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When the Ironman World Championship is a short day

Ultra-phenom Viktoria Brown’s unique road to Kona

Photo by: Kevin Mackinnon

How’s this for a Kona journey? In 2013 Viktoria Brown decided to take up running because she wanted to lose some weight after her third daughter was born. That year she ran her first 10 km.

Fast forward seven years. By this time the 47-year-old from Whitby, Ont. (originally from Hungary, she moved to Canada in 2008) has become a triathlete in addition to being a runner. Thanks to the pandemic, all her planned races were cancelled in 2020, so she decided to try a 24-hour running event.

“It turns out that I’m a natural,” she said during an interview a few days before she would race at the Ironman World Championship. (We’ll explain how she got there momentarily – bear with us!) I broke a bunch of records right away, despite not having gone further than a regular marathon. I did 213 km in 24 hours, at that time that was the Canadian soil record as well as the course record. It turns out I have much more talent for ultra-running than triathlon.”

It’s not like she’s any slouch when it comes to multisport racing, though. She was in Hawaii this year after winning her age group at Ironman Waco by almost an hour. While she’s a top age grouper when it comes to Ironman racing, though, when it comes to ultra-running, she’s amongst the best in the world. In September, she won the 48-hour world championship, running 314.28 km. During her short ultra-running career she’s also set the women’s Canadian 48-hour (353.86 km) and the world 72-hour records (467 km).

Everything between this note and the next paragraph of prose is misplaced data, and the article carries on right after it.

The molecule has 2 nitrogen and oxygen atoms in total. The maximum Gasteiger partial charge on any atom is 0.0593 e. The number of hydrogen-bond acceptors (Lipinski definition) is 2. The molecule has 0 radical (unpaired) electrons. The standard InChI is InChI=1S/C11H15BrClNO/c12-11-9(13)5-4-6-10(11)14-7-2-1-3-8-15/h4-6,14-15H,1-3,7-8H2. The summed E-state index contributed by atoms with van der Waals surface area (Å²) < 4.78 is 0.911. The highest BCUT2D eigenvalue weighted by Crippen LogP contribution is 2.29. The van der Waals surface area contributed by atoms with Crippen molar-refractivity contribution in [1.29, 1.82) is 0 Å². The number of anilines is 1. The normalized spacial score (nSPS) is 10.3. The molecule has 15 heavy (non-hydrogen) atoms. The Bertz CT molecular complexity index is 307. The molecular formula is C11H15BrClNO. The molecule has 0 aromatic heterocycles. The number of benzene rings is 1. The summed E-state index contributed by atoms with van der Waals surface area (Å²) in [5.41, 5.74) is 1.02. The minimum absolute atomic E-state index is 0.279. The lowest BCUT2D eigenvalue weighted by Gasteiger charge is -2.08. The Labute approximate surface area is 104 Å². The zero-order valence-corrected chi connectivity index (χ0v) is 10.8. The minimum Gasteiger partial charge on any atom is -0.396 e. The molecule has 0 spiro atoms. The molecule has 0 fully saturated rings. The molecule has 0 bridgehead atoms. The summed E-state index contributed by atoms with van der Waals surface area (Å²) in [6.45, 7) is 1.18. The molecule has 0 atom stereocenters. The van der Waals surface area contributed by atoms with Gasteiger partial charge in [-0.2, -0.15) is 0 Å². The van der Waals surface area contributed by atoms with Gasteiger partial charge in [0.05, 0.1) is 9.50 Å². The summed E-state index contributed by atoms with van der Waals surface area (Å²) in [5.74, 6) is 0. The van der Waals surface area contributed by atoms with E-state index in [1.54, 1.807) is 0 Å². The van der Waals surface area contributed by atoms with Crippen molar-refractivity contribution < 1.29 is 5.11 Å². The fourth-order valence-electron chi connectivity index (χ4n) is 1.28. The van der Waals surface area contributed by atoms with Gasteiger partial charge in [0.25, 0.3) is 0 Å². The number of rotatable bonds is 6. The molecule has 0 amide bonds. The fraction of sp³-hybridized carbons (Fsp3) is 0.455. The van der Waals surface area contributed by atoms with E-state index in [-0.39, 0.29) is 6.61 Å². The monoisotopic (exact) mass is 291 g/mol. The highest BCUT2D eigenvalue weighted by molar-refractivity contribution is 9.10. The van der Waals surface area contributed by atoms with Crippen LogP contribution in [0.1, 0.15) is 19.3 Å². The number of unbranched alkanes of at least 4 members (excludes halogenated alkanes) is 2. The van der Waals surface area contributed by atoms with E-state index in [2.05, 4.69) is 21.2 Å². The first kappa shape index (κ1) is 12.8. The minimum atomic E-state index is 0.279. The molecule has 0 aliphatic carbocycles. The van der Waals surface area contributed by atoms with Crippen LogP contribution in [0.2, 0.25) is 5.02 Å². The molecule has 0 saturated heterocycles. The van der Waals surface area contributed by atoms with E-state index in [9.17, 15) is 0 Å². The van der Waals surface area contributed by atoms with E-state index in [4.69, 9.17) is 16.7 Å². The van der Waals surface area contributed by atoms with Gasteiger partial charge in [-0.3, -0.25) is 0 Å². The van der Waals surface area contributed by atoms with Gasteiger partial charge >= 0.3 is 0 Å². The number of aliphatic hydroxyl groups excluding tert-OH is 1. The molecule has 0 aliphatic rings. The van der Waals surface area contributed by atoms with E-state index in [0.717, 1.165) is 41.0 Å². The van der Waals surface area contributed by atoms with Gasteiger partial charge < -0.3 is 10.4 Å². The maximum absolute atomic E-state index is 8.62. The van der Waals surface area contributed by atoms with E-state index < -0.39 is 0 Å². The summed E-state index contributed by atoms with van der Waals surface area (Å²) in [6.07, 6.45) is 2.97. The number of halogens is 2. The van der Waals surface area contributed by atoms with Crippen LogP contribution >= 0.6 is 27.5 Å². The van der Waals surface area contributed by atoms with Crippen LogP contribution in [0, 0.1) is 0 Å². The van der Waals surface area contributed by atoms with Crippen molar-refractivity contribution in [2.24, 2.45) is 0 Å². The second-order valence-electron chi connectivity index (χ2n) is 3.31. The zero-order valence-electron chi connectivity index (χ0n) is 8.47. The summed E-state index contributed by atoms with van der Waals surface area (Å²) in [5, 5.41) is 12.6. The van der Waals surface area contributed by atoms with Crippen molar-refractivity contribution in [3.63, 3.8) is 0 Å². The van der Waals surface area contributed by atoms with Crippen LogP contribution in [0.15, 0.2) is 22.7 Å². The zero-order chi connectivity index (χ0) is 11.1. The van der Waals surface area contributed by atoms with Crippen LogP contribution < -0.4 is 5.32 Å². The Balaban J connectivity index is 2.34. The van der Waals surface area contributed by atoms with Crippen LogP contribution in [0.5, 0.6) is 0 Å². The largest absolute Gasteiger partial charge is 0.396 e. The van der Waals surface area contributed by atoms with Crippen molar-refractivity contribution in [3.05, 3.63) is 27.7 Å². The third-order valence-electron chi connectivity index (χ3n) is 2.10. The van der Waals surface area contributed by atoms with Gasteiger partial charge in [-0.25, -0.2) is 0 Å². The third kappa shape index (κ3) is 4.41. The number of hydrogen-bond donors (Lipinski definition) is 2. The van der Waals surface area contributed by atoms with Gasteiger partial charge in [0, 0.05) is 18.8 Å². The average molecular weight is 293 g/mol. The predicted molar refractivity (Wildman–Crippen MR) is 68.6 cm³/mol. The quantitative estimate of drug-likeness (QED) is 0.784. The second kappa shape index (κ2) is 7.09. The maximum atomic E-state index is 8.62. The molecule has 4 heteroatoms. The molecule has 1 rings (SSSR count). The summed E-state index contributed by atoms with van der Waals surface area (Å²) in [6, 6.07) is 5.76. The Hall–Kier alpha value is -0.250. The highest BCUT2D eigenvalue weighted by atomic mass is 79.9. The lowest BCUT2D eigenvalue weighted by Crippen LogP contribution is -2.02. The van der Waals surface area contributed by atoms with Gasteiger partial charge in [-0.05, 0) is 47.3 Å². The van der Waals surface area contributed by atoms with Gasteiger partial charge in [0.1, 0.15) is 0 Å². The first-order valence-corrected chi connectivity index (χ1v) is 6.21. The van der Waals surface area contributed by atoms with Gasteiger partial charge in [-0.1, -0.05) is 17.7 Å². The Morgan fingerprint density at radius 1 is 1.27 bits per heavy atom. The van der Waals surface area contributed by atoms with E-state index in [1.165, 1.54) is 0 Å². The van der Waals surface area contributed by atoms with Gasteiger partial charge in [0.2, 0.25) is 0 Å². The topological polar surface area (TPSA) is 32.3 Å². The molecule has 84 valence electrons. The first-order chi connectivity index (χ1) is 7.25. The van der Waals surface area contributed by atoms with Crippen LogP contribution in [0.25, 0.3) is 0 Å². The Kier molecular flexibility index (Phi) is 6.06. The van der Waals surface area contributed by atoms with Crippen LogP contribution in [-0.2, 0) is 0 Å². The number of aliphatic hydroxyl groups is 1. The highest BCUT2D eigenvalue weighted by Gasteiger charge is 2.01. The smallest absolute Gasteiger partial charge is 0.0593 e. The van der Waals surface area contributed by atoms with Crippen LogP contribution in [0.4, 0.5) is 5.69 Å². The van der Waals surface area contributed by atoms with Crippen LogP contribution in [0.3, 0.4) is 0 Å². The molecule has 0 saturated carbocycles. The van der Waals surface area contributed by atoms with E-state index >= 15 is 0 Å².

Brown finished the race in Kona in 11:55:53, and looks to return to the race next year, to0. Despite being sick for three weeks heading into Ironman Arizona, she was able to earn a qualifying spot for the race in Kona next year. In December she competed at the Desert Solstice 24-hour race in Arizona, she had hoped to recapture her Canadian record from Amanda Nelson at that race, but unfortunately sickness forced her to pull out after 11 hours.

Despite that tough ending to 2022, it was a hugely successful year – in less than a decade Brown has gone from “zero athletic experience” to both a Kona qualifier and a world-class ultra-runner. How’s that for an impressive road to Kona journey?